Dvorak was by all accounts a humble and sincere man and probably would have welcomed a straightforward account without elaboration The recording is first rate as you might have expected with the collaboration of Sound Mirror and Polyhymnia, probably recorded in 256fs DSD as is becoming Sound Mirror's norm these days although the booklet notes are silent on this detail. Brass is hugely realistic and the deeply yearning quality of principal French Horn in "My Home" puts the listener in little doubt of the composers sentiments for his native country whilst domiciled in the United States. Thoroughly recommended without caveats.

Comment by Graham Williams - May 2, 2017 (2 of 7)

hiredfox wrote
"the deeply yearning quality of principal French Horn in "My Home" puts the listener in little doubt of the composers sentiments for his native country..."

Puzzled by your comment John. Dvorak's overture "My Home" does not appear on this recording.

Comment by Bruce Zeisel - February 21, 2018 (3 of 7)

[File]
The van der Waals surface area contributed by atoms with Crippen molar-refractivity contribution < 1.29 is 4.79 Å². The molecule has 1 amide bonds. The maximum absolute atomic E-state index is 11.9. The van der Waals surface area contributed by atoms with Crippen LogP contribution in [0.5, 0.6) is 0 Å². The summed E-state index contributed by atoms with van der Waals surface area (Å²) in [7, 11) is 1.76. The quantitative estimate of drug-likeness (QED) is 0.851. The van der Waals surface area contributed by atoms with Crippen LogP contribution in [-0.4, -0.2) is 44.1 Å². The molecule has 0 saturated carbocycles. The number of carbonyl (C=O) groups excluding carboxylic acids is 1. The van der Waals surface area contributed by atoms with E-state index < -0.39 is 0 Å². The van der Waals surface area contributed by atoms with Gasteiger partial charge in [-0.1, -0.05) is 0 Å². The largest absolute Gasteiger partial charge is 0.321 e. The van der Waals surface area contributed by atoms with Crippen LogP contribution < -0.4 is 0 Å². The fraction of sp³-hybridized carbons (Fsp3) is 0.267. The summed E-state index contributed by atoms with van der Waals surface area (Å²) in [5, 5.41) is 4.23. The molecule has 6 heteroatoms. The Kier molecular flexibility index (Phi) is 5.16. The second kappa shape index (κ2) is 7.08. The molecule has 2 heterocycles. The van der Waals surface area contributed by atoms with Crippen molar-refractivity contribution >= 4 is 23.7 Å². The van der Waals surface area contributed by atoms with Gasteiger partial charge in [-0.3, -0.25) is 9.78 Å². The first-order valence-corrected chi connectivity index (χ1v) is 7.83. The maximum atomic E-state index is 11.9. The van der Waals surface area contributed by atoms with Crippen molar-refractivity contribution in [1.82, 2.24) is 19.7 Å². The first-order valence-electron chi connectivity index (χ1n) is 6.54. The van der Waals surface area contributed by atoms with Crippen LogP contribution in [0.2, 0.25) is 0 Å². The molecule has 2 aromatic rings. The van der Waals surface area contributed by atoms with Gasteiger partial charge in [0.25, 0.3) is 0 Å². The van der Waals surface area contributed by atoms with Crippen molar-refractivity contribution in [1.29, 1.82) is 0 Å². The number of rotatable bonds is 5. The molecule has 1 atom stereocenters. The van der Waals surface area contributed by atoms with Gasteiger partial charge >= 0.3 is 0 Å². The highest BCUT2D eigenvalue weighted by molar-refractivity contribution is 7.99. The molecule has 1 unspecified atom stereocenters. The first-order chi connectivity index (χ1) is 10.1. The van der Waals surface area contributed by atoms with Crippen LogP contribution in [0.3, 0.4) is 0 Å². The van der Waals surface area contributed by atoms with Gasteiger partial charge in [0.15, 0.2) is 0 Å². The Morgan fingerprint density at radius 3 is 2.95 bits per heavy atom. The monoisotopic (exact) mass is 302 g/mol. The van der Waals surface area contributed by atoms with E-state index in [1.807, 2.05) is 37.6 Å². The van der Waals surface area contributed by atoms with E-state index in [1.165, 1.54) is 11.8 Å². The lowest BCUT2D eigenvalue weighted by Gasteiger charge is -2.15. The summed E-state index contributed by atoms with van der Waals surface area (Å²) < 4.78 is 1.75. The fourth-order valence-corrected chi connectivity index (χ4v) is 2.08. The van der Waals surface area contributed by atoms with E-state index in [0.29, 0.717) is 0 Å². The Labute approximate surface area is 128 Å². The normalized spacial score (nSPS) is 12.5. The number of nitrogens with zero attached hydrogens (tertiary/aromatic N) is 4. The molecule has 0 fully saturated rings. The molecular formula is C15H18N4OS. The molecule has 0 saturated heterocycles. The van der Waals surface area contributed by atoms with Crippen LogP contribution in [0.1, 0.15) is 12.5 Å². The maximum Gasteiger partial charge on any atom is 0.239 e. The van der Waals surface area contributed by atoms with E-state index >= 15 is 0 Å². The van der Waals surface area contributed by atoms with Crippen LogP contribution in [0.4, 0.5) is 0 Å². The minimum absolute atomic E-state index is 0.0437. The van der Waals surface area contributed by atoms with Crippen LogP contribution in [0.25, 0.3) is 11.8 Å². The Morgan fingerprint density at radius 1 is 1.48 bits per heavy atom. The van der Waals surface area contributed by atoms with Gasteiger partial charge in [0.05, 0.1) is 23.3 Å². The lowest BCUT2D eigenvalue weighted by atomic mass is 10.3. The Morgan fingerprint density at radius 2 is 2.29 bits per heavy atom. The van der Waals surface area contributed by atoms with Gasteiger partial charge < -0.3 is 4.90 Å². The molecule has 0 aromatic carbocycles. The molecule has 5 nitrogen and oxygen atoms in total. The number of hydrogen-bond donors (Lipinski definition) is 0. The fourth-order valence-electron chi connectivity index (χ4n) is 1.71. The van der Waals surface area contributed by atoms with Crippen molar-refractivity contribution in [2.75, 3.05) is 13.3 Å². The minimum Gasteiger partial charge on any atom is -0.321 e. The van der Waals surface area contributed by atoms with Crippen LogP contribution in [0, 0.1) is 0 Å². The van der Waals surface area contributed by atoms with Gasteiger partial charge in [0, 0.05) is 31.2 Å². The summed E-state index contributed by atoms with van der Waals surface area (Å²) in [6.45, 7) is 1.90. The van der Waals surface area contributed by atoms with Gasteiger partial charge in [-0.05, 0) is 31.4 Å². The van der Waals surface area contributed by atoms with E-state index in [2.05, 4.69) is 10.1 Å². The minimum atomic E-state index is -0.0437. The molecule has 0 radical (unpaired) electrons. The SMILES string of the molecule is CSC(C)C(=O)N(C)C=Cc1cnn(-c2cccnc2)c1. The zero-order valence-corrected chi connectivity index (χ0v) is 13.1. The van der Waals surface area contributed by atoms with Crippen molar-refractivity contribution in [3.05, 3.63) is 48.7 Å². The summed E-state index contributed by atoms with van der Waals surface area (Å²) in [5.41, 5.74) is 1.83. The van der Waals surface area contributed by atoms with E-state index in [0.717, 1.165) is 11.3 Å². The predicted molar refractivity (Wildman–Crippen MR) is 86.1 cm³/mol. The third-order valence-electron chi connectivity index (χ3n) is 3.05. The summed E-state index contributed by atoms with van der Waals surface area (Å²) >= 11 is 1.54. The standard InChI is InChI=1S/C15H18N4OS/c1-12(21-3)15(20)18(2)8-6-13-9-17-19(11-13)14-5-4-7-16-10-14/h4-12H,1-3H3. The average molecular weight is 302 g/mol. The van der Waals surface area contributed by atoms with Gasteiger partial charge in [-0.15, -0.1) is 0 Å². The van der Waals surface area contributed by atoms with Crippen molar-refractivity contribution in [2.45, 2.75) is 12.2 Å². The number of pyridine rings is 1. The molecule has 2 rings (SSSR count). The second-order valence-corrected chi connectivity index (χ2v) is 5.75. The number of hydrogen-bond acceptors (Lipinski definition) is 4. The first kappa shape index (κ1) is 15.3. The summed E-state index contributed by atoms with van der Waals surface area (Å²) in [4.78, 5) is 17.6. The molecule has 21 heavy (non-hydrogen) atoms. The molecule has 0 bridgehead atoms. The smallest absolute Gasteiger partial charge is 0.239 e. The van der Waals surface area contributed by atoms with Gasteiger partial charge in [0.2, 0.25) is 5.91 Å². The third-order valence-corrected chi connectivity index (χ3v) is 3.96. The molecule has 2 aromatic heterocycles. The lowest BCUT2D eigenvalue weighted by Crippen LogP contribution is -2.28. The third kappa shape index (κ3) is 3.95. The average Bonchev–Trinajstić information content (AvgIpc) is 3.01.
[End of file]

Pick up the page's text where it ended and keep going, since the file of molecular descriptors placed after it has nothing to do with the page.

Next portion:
Well, I suspect hirefox meant “goin home” not “my home” and it is an english horn, not a french horn.

Comment by hiredfox - February 22, 2018 (4 of 7)

Er... April 23rd, 2017? When was that then?

Probably not my worst day of last year but it was that kind of year. Thanks for your patience. That's the best thing about senior moments, blissfully you are unaware of having them.

Going home indeed.

Comment by hiredfox - February 22, 2018 (5 of 7)

U.S., Britain and Canada are the only countries to really refer to this instrument as the “French” Horn. Most of Europe has always has and still does refer to it as simply “the horn” or “horn in F”. Nobody knows for sure why it became known as the French horn. The distinction was probably made back in its days as being primarily used as a hunting instrument. It could be that it was in France that the Germans got the idea from when the technique was brought to them by Count Franz Anton von Sporck. Another more popular possibility is that the British and French hunting horns differed in size, and the size of the horn eventually used in the orchestra reminded the British of the hunting horns used by the French.

The English Horn is actually an earlier version of the Cor Anglais and is not a Horn at all.

Comment by Bruce Zeisel - February 23, 2018 (6 of 7)

I’ve always believed that “english horn” is a direct translation of”cor anglais” Tried it in Google Translate and they agree.

Also it is like an oversized oboe.

Comment by Bruce Zeisel - February 25, 2018 (7 of 7)

Cor Anglais or English Horn, a mid sized woodwind truly has a beguiling sound !